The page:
The nature and scope of outdoor education in South Australia: a summary of key findings

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Date: July 2003
Publisher: Springer
Document Type: Article
Length: 3,313 words
Lexile Measure: 1620L

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Abstract

This paper reports on a survey of South Australian secondary Schools conducted in 2000 regarding the nature and scope of outdoor education in South Australian secondary schools. The survey suggests that most secondary schools in South Australia offer outdoor education in the curriculum in one form or another. Perceived outcomes by teachers were largely in the personal and social development domain. Environmental outcomes, although perceived to be of reasonable importance, were largely not achieved through outdoor education in South Australia. The curriculum area has strong links to physical education in this state with most teachers having a background in physical education. Outdoor education was generally valued within the curriculum, but structural issues appeared to restrict the implementation of outdoor education to a greater extent. The survey generally indicates that outdoor education is a well established component of the curriculum of secondary schools.

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Outdoor education has been part of the South Australian (SA) educational landscape since at least the 1960's (Pickett, 2000). Prior to the survey reported here, little formal data had been gathered regarding student participation, issues facing teachers and principals, and the perceived future of outdoor education within South Australian secondary schools. A survey of South Australian secondary schools was considered. At around the same time a survey instrument was developed by Lugg & Martin (2000) in 1999 to conduct a survey of outdoor education in the state of Victoria. The aims of the Lugg and Martin study were:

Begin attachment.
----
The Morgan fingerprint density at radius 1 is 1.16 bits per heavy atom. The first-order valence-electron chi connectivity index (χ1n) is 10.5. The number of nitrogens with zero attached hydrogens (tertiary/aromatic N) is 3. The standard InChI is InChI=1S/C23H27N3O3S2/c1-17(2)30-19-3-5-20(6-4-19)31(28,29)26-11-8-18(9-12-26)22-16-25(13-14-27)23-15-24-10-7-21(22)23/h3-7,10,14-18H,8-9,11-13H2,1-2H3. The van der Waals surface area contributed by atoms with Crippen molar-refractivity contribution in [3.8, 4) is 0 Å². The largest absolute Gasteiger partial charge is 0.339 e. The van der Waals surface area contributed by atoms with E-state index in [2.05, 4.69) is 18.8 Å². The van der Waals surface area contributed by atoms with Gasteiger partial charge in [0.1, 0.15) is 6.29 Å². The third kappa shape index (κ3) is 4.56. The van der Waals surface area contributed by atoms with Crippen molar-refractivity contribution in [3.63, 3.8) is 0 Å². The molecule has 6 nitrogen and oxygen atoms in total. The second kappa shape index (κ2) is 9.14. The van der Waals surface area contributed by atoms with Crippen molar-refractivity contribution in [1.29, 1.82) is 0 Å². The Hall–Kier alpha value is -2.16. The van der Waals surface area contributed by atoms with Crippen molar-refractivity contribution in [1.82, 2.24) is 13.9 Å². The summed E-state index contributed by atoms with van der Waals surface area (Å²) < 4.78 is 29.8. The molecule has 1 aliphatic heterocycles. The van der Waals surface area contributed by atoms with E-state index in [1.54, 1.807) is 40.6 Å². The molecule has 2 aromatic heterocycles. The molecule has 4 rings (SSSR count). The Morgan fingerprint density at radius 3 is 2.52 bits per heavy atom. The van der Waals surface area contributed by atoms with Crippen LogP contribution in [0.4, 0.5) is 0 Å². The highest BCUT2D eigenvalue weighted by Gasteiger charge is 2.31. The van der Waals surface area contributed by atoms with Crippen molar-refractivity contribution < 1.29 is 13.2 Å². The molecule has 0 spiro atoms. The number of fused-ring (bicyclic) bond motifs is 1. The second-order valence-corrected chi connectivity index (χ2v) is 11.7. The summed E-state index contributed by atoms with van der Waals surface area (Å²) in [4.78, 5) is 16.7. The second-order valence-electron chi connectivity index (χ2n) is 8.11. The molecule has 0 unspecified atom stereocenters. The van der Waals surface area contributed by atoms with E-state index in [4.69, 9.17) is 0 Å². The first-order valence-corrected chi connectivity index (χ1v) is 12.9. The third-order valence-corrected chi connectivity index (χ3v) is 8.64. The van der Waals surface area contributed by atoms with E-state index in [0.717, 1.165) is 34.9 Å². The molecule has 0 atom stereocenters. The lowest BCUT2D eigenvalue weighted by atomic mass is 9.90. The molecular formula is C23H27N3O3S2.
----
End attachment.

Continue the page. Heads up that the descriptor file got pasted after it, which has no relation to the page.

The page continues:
... to attain a clearer understanding of who is teaching outdoor education, where it is being taught, what programs are being offered and what issues or problems are being encountered by outdoor education teachers or Principals in the implementation of outdoor education ... (p. 16)

In order to begin the process of gaining a national profile of outdoor education in schools, a modified version of the survey sent to all Victorian secondary schools by Lugg and Martin in 1999 (Lugg, Martin, & Nikolajuk, 1999; Lugg & Martin, 2000; Lugg, 2001) was used in the South Australian study by Pickett (2000). Where possible, questions in the Victorian study were replicated. Some modifications were made due to local differences and a decision to use a higher proportion of quantitative questions. The survey was sent to all outdoor education or physical education coordinators in SA secondary schools, and a modified survey was sent to all principals in SA secondary schools. The survey consisted of multiple choice and short answer questions. The response rate was 63% for coordinators and 49% for principals. The relatively high rate of return supports the author's assertion that the results obtained largely reflect the situation in SA secondary schools. This report will focus on the coordinators' responses as they are quite similar to the answers given by principals. As reports of the Lugg and Martin survey (Lugg et al., 1999; Lugg & Martin, 2000; Lugg, 2001) have been published some comparisons have been made with the South Australian data.

Results:

(i) Outdoor Education programs in South Australian secondary schools....

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Source Citation   

Gale Document Number: GALE|A146935711